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APPENDIX The Common Ground Alliance (CGA) estab-

lished best practices for all stakeholders involved in the excavating process including underground facility owners (electric, telephone, cable TV, gas and hazardous liquid pipelines, and water and

sewer operators), excavators, locating companies, government agencies and One-Call Centers. In addi- tion to developing best practices for excavation, CGA also actively promotes pipeline damage prevention safety and the use of a one-call number 8-1-1 through a nationwide media campaign. 8-1-1 allows excavators to use the national desig-

nated three digit number to reach their local One-Call Center.

Pipeline Awareness for Emergency Responders and Community Officials (RP 1162)

the pipeline system. When you call the 24-hour emergency phone number on a marker or sign, you will speak with someone at the pipeline operator’s control center which is the heart of pipeline operations. Information about operating equipment and parameters is constantly communicated to the com- puters at the Control Center. Personnel monitor pipeline pressure, tempera- ture, flow, alarms, and other conditions in the pipeline. While pipeline operators work hard to achieve incident-free operation, accidents do occur. In the event of a release, the Control Center can manage the release and begin to isolate the source of the leak.

Smart Pigs—To detect cor-

rosion, possible leaks, dents, and other potential integrity issues the pipeline industry uses internal inspection de- vices, sometimes referred to as “smart pigs,” that travel through the pipeline and record numerous details about its condition. The oper- ator then uses the informa- tion to address any potential defects.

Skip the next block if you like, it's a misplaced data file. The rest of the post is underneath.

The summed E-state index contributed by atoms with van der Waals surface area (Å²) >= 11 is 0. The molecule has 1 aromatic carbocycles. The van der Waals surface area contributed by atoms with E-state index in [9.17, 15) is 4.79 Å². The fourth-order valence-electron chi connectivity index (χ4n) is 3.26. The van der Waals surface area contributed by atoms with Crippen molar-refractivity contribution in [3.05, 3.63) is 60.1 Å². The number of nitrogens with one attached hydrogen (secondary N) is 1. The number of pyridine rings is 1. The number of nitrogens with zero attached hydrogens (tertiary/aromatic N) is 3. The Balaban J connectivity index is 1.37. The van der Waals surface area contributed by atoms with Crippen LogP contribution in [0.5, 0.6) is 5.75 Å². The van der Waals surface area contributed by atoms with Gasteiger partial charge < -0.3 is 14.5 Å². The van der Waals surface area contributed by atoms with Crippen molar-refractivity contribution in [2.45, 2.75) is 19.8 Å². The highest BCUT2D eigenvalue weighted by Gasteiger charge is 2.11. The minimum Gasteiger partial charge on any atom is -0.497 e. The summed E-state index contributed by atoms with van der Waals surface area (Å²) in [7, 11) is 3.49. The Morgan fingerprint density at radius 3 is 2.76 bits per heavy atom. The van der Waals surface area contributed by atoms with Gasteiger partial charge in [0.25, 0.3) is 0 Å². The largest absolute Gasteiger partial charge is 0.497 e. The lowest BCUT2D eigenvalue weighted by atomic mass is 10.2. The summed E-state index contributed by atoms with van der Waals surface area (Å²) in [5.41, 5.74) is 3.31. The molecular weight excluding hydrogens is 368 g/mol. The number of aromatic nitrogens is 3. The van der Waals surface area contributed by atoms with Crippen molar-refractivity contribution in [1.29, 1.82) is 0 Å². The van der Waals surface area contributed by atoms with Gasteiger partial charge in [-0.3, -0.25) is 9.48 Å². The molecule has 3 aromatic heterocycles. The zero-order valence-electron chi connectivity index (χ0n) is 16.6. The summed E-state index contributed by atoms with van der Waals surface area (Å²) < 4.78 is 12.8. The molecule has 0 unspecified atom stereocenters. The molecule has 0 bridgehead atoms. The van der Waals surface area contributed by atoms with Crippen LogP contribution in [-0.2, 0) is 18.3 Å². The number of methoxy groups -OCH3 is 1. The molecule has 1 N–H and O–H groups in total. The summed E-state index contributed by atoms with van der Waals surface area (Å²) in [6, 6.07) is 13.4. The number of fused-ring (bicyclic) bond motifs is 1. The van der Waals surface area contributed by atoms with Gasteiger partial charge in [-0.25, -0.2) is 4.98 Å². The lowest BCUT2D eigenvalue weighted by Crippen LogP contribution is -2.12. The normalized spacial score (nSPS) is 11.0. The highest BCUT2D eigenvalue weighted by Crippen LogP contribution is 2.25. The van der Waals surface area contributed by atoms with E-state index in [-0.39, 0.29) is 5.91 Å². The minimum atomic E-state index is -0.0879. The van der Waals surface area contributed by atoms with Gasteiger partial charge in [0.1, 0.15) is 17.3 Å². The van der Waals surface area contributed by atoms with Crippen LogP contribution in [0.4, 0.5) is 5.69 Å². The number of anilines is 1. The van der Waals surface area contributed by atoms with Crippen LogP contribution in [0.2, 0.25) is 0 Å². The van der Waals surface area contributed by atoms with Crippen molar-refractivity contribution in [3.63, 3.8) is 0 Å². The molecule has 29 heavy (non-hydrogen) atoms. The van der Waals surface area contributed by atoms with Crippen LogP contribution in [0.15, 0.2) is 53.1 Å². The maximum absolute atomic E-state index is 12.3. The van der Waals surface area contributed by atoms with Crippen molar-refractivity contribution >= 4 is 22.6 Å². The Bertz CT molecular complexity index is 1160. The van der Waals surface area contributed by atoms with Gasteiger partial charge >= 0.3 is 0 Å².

FIGURE A.11 Examples of visual and electronic inspections of pipelines. Visual Inspections—Rights-of-ways and pipeline markers identify the

existence of a pipeline in the area. In addition the rights-of-way are also inspected by the pipeline operator on the ground or in the air to check for any unsafe conditions or evidence of a pipeline leak. These inspections mon- itor for encroachment, excavation activities and signs of releases.

Pipeline Control Center— FIGURE A.12 Pipeline operations center. 82

All pipeline markers and LDC outreach programs pro- vide numbers to call in an emergency. This number goes directly to the Pipeline Control Center. Pipeline op- erations are monitored 24 / 7 by control centers that con- stantly monitor the pressure, volume and throughout of

FIGURE A.13 An Inline Inspection tools or “Smart Pigs” being prepared to launch.

Cathodic Protection—To prevent corro-

sion the operator will run an electrical cur- rent of very low voltage along the outside of the pipeline. This current repels negative ions that could potentially lead to external pipe corrosion such as rust and deteriora- tion. Operators also conduct on-going outreach

education programs for communities and property owners adjacent to the rights-of- way to prevent the building of facilities on or too close to underground pipelines. Pipeline operators work with city plan-

ners, developers and others involved in land- use decision-making to address safety and emergency response issues. One issue is identifying a High Consequence Area (HCAs), defined as an area that includes a commercially navigable wa- terway, a highly populated or concentrated population area, and places of congregation. An operator who has determined that an HCA exists must then decide additional steps to be taken in order to mitigate the risks of a pipeline incident in the area. These could include increased monitoring, inspections of the pipeline or pressure testing its integrity.

FIGURE A.14 Cathodic protection is designed to prevent pipeline corro- sion.


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